UPDATE: In February we brought you this cheat sheet to detail just part of the picture about why the people in Libya were beginning to rebel. Well, six months have now passed and this week the rebels marched on the capital Tripoli. It was the culmination of a sustained campaign of unrest, helped by NATO bombing of key military targets which began in March to stop the Libyan troops crushing the then weaker rebels in the Eastern rebel-friendly stronghold of Bhengazi. This phase of the resistance at least appears to be over, with Colonel Gaddafi in hiding and Tripoli seized.
So, what’s the latest?
The rebels have took control of Green Square and then the capital and have surrounded several key compounds. They have captured some of Gaddafi’s sons, including Saif Al-Islam and directed them to be treated ‘fairly’ so that they can face trial. It took a while to reach this point because it took months for the rebels to organise themselves into a cohesive fighting force and to find weapons more effective than light arms and AK47s. Now they have found themselves in possession of tanks and other arms while Gaddafi’s military has been heavily crippled.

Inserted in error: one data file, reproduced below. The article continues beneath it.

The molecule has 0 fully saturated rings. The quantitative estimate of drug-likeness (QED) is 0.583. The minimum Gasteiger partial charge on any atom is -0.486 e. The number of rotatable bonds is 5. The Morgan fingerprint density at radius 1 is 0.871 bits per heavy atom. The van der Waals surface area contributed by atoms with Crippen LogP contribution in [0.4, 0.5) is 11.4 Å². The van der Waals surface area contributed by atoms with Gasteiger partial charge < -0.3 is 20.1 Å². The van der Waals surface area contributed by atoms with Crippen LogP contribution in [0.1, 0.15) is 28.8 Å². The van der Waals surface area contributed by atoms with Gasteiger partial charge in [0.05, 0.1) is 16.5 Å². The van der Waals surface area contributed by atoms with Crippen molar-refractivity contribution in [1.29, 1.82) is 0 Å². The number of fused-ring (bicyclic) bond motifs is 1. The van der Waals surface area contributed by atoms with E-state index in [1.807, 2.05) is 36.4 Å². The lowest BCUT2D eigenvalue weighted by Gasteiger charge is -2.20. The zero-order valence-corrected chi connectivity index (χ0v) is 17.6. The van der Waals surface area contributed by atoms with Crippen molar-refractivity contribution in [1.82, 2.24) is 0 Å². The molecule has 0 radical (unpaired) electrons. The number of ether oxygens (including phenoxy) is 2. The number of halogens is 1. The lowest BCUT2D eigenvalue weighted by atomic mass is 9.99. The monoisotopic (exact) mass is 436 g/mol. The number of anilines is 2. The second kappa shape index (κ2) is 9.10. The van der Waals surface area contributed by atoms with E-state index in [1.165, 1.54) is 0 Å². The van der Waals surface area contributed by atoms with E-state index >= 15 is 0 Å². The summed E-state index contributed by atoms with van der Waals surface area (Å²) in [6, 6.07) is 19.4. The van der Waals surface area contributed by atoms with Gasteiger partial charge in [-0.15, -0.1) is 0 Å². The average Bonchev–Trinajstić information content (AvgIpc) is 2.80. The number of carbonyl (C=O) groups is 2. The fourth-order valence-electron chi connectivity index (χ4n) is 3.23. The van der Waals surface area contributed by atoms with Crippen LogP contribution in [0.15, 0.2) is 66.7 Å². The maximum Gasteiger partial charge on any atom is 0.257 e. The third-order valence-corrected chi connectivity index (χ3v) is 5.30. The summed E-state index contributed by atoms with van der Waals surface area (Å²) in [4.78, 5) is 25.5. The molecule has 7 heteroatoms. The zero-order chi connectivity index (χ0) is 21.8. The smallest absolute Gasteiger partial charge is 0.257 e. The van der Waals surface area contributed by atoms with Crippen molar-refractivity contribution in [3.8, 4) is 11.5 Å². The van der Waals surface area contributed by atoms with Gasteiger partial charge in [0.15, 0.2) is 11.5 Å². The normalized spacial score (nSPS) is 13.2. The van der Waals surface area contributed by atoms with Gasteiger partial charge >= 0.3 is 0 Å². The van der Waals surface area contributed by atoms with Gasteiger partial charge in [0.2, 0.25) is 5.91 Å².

NATO has said the Libyan regime is ‘crumbling’ although Gaddafi, whose whereabouts are unknown, has urged those still loyal to him to ‘fight till the end’. But that seems unlikely now as Government forces and loyalists turn themselves in and surrender.
President Barack Obama said the tipping point had been reached and the tyrant must go.
The Libyan state-controlled television ignored the battle as it reached the capital, where their offices are based, and instead aired a program about heart disease.
Hundreds have been killed in fighting which still rages in the city and Muammar Gaddafi himself will need to be found if any real sense of justice can be achieved.
Then what needs to happen?
The rebels will need to form a Government that doesn’t make the same mistakes as Gaddafi did. Whether that can be achieved remains to be seen. They will face the same post-regime confusion as has been seen in Egypt and Tunisia.
Find the original cheat sheet below:
They fell like dominoes. Heavy, groaning, seemingly immovable dominoes. But they fell. First Tunisia. Then Egypt. And the forces that acted to topple the first regime fanned throughout the Middle East like an ideological dust storm.
The question is, why now? After decades of despotic, totalitarian and anti-democratic rule in many of the countries throughout the Middle East there is something special about now. The spark might not have gone off in the powder keg yet but the fuse appears to have been lit. In the fabulous words of clichéd journalism everywhere, something intangible – tensions – are simmering.